Flashback to June, 2013 and one of the leading fights in the path for LGBTQ right was won triumphantly by those in favour of same gender marriage. DOMA (Defense of Marriage Act) was a stifling piece of United States legislation that meant that marriages between those of the same gender would not be recognised by the government.

And that even if you were legally married, you wouldn’t be entitled to healthcare and social security benefits that opposite gender married couples were free to enjoy.

However, DOMA’s oppressive power was swiftly dismantled and destroyed after widow Edie Windsor sued the US government after they billed her for $363,053 in estate taxes after Windsor’s wife, Thea Spyer, passed away in 2009. But she wasn’t always such a prominent activist.

In Windsor’s own words, the 84-year old describes herself as being an “ignorant middle class lady” around the time that the famous Stonewall riots happened in 1969 as she didn’t think she “identified with those queens”.

Stonewall was a series of protests by members of the LGBTQ community after police raided the Stonewall Inn (a gay bar in New York City which was then owned by the Mafia) and although the movement spawned the pride parades that we know and enjoy today, back then the anti-gay epithet of the times saw it get a bad rep. The fact that the Stonewall Inn was frequented by some of the poorest people in the LGBTQ community is likely also a factor as to why Windsor didn’t identify with those who took part in the riots.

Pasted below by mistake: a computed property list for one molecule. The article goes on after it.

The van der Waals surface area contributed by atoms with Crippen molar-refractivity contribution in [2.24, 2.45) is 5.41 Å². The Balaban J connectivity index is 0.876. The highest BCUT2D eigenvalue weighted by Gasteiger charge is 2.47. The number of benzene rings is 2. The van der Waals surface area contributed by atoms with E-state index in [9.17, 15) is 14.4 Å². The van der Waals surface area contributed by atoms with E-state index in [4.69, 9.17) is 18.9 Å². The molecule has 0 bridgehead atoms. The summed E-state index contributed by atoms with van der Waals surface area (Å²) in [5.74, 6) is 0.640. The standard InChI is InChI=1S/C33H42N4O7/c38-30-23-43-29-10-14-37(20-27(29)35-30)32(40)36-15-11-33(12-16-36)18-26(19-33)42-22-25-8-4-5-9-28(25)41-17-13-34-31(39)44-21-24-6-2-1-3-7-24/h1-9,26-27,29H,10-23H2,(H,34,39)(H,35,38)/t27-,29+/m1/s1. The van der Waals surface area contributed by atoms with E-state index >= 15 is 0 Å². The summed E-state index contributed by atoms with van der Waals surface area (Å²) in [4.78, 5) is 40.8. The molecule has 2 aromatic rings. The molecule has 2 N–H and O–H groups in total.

However, Windsor soon recognised just how big of a deal the Stonewall riots are, telling Marriage Equality USA that

“I mean those queens changed my life and I saw them and I loved what I saw. It was the beginning of my sense of community.”

Edie Windsor

As for the own landmark decision in LGBTQ rights that she herself was part of, she added,

“Suddenly the self-esteem is just flowing – I mean even these judges are saying we’re respectable. So we were coming out in droves and the more we came out, the more we saw each other and the more we loved and then more of us came out until we’re just this huge, joyous, loving community and I live in the middle of it and its great.”

Edie Windsor

 

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